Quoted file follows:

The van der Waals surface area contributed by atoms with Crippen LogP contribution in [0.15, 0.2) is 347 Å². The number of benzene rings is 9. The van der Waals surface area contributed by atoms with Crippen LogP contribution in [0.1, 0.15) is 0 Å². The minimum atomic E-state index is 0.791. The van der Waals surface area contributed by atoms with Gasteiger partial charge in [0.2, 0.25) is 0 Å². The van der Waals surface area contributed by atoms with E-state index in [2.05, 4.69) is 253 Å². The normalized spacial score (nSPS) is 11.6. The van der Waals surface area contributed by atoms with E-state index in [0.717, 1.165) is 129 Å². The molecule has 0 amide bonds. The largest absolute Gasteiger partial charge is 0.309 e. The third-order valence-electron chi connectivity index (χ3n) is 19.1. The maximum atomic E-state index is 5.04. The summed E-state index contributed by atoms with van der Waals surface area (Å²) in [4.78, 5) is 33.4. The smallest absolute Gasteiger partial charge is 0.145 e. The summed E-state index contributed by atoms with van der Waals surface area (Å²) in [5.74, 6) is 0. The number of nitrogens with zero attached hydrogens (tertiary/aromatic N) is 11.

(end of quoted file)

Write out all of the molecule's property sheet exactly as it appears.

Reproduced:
The van der Waals surface area contributed by atoms with Crippen LogP contribution in [0.15, 0.2) is 347 Å². The number of benzene rings is 9. The van der Waals surface area contributed by atoms with Crippen LogP contribution in [0.1, 0.15) is 0 Å². The minimum atomic E-state index is 0.791. The van der Waals surface area contributed by atoms with Gasteiger partial charge in [0.2, 0.25) is 0 Å². The van der Waals surface area contributed by atoms with E-state index in [2.05, 4.69) is 253 Å². The normalized spacial score (nSPS) is 11.6. The van der Waals surface area contributed by atoms with E-state index in [0.717, 1.165) is 129 Å². The molecule has 0 amide bonds. The largest absolute Gasteiger partial charge is 0.309 e. The third-order valence-electron chi connectivity index (χ3n) is 19.1. The maximum atomic E-state index is 5.04. The summed E-state index contributed by atoms with van der Waals surface area (Å²) in [4.78, 5) is 33.4. The smallest absolute Gasteiger partial charge is 0.145 e. The summed E-state index contributed by atoms with van der Waals surface area (Å²) in [5.74, 6) is 0. The number of nitrogens with zero attached hydrogens (tertiary/aromatic N) is 11.